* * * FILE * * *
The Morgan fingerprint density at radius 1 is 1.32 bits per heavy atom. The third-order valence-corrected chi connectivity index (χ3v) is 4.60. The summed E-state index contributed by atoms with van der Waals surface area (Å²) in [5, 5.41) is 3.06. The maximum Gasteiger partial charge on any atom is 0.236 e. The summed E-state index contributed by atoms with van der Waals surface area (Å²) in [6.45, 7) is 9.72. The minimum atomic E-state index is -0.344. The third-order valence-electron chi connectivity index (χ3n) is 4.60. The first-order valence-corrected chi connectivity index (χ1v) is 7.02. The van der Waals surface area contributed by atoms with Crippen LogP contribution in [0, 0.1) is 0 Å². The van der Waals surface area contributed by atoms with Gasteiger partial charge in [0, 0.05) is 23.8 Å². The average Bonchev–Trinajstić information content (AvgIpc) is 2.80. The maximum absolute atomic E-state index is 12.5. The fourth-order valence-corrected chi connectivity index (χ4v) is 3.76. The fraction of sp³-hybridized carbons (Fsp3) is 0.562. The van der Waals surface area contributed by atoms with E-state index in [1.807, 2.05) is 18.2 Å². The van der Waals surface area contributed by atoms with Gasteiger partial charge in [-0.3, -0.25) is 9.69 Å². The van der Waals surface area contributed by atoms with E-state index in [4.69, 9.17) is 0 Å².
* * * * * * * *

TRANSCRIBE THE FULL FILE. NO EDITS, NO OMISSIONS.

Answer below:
The Morgan fingerprint density at radius 1 is 1.32 bits per heavy atom. The third-order valence-corrected chi connectivity index (χ3v) is 4.60. The summed E-state index contributed by atoms with van der Waals surface area (Å²) in [5, 5.41) is 3.06. The maximum Gasteiger partial charge on any atom is 0.236 e. The summed E-state index contributed by atoms with van der Waals surface area (Å²) in [6.45, 7) is 9.72. The minimum atomic E-state index is -0.344. The third-order valence-electron chi connectivity index (χ3n) is 4.60. The first-order valence-corrected chi connectivity index (χ1v) is 7.02. The van der Waals surface area contributed by atoms with Crippen LogP contribution in [0, 0.1) is 0 Å². The van der Waals surface area contributed by atoms with Gasteiger partial charge in [0, 0.05) is 23.8 Å². The average Bonchev–Trinajstić information content (AvgIpc) is 2.80. The maximum absolute atomic E-state index is 12.5. The fourth-order valence-corrected chi connectivity index (χ4v) is 3.76. The fraction of sp³-hybridized carbons (Fsp3) is 0.562. The van der Waals surface area contributed by atoms with E-state index in [1.807, 2.05) is 18.2 Å². The van der Waals surface area contributed by atoms with Gasteiger partial charge in [-0.3, -0.25) is 9.69 Å². The van der Waals surface area contributed by atoms with E-state index in [4.69, 9.17) is 0 Å².